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From Multiple Choice To Multiple Choices

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Are standardized tests an equitable way to measure the achievement of America's children? A fresh, four-year study by the Educational Testing Service of the gender gap on standardized tests concludes that differences in performance between boys and girls are real, but not large, and cut both ways. ("ETS Disputes Charges of Gender Bias," May 14, 1997.) Still, critics of standardized testing, like the National Center for Fair & Open Testing, blast the ETS study as "a smoke screen designed to divert attention from the ongoing problems with the exams they publish."

Volumes are printed each year to add to the mountain of data attempting to address the question of test bias. Whole careers are devoted to it. And the newspaper headlines are familiar reading to all of us: "White Students Outperform Minority Students on State Assessment," "Girls Score Lower Than Boys on Districtwide Test." My point is not to belittle these studies, because it is important to hold test publishers' collective feet to the fire. But in an important way, such analyses miss the larger point about bias in today's assessments.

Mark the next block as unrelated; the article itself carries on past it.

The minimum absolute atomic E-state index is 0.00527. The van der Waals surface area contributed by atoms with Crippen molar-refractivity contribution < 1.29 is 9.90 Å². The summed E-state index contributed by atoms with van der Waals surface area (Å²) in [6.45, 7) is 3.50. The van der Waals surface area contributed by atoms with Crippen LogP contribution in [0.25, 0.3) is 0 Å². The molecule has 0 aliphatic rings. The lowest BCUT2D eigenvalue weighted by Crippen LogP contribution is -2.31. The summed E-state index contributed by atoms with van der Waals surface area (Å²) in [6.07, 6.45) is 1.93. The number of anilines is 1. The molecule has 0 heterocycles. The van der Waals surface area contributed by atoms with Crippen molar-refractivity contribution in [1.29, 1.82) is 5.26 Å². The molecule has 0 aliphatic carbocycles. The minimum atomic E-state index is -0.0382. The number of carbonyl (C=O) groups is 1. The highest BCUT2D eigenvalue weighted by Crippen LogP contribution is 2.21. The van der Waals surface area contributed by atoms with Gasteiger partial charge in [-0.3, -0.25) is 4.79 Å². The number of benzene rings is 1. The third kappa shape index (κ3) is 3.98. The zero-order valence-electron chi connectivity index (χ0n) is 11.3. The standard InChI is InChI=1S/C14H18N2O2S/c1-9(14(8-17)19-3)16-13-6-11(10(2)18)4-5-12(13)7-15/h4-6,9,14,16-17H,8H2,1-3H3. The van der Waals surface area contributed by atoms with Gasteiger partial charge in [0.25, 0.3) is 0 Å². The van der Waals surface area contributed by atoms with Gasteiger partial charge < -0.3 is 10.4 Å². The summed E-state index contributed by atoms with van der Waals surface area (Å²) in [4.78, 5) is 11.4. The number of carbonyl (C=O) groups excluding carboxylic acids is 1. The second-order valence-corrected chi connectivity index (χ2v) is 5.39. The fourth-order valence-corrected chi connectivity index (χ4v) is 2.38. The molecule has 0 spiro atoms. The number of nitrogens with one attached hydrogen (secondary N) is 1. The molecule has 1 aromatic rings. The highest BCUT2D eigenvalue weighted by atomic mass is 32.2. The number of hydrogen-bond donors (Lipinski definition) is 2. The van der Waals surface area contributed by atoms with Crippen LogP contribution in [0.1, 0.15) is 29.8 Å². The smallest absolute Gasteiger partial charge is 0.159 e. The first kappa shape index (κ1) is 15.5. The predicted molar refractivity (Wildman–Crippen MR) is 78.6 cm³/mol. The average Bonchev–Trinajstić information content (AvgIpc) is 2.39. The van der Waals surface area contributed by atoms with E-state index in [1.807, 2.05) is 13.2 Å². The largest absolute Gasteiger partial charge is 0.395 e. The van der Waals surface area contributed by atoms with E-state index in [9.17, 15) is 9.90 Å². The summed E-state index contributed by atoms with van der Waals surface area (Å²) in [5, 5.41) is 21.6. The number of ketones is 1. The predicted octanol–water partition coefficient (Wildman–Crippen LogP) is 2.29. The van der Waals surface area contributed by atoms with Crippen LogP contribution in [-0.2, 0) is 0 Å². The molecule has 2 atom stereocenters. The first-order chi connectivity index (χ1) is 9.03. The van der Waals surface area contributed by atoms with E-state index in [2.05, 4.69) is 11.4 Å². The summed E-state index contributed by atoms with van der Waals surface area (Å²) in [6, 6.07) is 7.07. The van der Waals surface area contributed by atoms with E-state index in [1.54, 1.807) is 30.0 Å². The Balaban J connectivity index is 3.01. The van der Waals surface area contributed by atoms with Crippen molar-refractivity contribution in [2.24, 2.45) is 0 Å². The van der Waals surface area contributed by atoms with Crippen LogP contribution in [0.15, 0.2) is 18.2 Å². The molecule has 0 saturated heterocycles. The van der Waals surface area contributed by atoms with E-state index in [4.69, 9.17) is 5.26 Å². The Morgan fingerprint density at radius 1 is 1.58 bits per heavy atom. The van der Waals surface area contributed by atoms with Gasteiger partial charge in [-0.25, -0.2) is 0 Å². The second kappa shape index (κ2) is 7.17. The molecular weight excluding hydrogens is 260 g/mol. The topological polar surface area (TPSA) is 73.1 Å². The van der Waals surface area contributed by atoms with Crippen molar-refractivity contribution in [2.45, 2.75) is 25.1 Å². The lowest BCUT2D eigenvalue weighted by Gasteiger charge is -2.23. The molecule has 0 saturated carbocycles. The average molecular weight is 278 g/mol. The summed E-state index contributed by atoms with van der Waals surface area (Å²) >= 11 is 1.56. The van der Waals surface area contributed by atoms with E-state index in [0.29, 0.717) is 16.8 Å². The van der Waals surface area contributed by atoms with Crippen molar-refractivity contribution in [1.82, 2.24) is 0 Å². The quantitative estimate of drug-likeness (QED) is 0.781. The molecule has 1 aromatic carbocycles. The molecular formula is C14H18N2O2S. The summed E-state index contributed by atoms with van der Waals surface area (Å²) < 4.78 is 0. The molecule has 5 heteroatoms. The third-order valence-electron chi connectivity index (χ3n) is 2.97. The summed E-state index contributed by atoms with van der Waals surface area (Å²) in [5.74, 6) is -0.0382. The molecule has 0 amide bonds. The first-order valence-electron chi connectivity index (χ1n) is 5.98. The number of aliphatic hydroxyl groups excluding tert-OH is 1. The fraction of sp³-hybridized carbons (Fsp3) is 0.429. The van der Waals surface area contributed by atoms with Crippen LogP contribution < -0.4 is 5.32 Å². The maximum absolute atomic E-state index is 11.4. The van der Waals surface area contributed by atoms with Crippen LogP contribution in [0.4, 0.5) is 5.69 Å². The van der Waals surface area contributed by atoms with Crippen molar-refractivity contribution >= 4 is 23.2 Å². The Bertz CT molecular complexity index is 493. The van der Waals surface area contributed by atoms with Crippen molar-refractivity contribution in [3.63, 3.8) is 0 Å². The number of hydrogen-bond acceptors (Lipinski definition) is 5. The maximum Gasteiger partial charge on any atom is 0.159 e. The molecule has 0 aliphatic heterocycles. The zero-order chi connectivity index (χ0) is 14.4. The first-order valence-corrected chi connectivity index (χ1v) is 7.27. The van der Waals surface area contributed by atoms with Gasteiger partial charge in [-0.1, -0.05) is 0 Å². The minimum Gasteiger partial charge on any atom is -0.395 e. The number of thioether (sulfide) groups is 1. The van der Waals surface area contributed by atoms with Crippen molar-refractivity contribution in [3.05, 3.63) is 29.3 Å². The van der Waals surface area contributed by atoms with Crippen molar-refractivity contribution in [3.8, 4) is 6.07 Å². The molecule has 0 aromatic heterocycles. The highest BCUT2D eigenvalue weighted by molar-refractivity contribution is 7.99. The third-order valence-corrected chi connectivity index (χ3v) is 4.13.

Of course standardized tests are biased. But it is not just standardized tests--any single testing method is biased because it applies just one approach to getting at student knowledge and achievement. Any single testing method has its own particular set of blinders. Since the bias in testing is intrinsic in the form of assessment used, we cannot eliminate this problem simply by changing the questions asked. Rather, we must ask the questions in many different ways. It is time for policymakers and administrators to recognize that even removing all inklings of bias from standardized tests will not remove the bias from today's testing.

This is the conclusion I have reached after examining the relative equity of different assessment types used with primary-grade urban school children. My colleague Robert T. Brennan of Harvard University and I compared the standardized-test performance and portfolio-assessment scores of more than 5,000 1st and 2nd grade students in Rochester, N.Y. That city's 1st graders take the California Achievement Test (CAT-5, level 11), a comprehensive test of reading and writing, including vocabulary, comprehension, word analysis, language mechanics, and language expression. Rochester 2nd graders take the Degrees of Reading Power, or DRP, test, a criterion-referenced test that focuses on student reading and reading-comprehension skills. Both assessments are given in the spring of each year. In addition, all primary-grade students, with guidance from their teachers, amass a language-arts portfolio throughout the school year in which specified samples of student work in reading, writing, and speaking and listening are collected. Teachers then assess the work and assign each student to a developmental stage in reading, writing, and speaking and listening. These stage assignments become a student's portfolio score and are also the basis for report card scores.